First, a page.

Gazette needs to get its facts straight before dragging Amsterdam through the mud


I hate to have to write a piece like this, but when a major local newspaper distorts the facts so badly just to make a point about state government spending, smearing an entire city in the process, someone has to call them out.

In an editorial released by the Daily Gazette with no byline on December 23 titled “Amsterdam needs help, not sculptures”, subtitled “What a wasteful idea!”, the editors take aim at the city’s $650,000 in grant money that is available for improvements around the Mohawk Valley Gateway Overlook pedestrian bridge. $400,000 of that money will go toward creating two sculptures, one at each entrance of the bridge. In the article, the Gazette editors unleash a scathing breakdown of Amsterdam’s problems, punctuating each item with the phrase “But they’ve got $400,000 for sculptures.”

The biggest blunder the editorial makes is suggesting that lack of funding is preventing the city from addressing it’s sewer plant problems, and that somehow transferring that $400,000 would help.

“They can’t keep their sewer system from polluting the environment,” says the Gazette. And later, “…it would be far better for Amsterdam’s long-term economic and social health if state and local officials could direct that money to fixing that leaky sewer system…”

The reality is that the city was awarded a $1.25 million grant in August that will go toward a massive $5 million project to fix the major problems with the sewer system. New pumps, new backup generators, and miles of new piping will help keep the system running during power outages and help keep groundwater from seeping into the system and overflowing into the river. The project is scheduled to start in 2017. This is not a top-secret project, it was widely reported in the local media.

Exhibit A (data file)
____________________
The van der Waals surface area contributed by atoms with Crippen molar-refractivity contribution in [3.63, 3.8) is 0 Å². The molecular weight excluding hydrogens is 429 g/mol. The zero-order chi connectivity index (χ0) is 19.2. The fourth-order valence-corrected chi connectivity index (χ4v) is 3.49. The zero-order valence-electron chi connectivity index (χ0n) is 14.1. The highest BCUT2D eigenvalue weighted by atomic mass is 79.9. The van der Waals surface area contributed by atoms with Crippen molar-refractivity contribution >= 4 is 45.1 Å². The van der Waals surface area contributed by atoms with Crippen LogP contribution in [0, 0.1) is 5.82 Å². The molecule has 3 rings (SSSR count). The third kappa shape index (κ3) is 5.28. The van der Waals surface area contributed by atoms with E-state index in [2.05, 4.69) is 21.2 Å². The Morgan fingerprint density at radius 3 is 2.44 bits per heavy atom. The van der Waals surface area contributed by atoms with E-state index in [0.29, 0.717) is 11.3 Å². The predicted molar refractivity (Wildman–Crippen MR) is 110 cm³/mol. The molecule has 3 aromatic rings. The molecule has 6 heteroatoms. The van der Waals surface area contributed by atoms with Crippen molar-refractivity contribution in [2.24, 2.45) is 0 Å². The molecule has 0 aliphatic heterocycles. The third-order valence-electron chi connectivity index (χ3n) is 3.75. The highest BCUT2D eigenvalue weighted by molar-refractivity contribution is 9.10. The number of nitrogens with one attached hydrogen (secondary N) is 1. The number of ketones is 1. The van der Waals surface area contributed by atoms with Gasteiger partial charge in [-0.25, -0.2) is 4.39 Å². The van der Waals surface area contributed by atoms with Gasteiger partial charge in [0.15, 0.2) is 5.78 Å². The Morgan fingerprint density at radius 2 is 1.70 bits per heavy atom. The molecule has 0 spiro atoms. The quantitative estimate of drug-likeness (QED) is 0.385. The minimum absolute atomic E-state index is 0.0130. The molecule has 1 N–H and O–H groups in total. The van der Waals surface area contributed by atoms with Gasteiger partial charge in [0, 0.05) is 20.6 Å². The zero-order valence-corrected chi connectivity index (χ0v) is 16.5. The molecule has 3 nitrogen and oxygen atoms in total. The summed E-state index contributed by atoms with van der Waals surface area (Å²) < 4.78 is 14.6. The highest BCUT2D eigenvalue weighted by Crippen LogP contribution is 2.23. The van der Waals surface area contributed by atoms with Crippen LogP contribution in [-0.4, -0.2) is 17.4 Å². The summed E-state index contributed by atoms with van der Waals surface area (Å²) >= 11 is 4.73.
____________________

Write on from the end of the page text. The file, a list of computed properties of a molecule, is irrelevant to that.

So there’s a solution in place to fix the problem, and its fully funded. If you want to criticize the pace of the project, that’s one thing. But we don’t need an extra $400,000. That’s a pretty big fact to leave out, one that pretty much undermines the very premise of the entire article.

Based on the tone of the article, you might also think that the sewage leaks are a major environmental disaster. That is also not the case. The reality is that SUNY Cobleskill students collected scientific data that shows that your average rainstorm in the Capital District sends far more pollution into the river due to runoff of the surrounding farmlands than anything that overflows from the city’s sewer plant. That doesn’t mean the problem doesn’t need to be fixed, but it certainly puts things into perspective.

Another big blunder the writers make is in their presentation of the city’s homeless problem.

The Gazette talks about a “county homeless shelter in Amsterdam” and how when it gets filled to capacity, that homeless people have to sleep at the police station.

The writers incorrectly state, “They don’t have money for a permanent shelter to house the homeless population.”

Wrong. Interfaith Partnership for the Homeless operates a permanent homeless shelter in the city, and has done so for several years now. It is funded both by the county and the city, as well as by other donations.

According to Police Chief Greg Culick, the police station occasionally allows a homeless person to sleep in the police station lobby if the shelter is full, until the department of social services can process their case and get them into a hotel. He said this happens “a couple times a year.”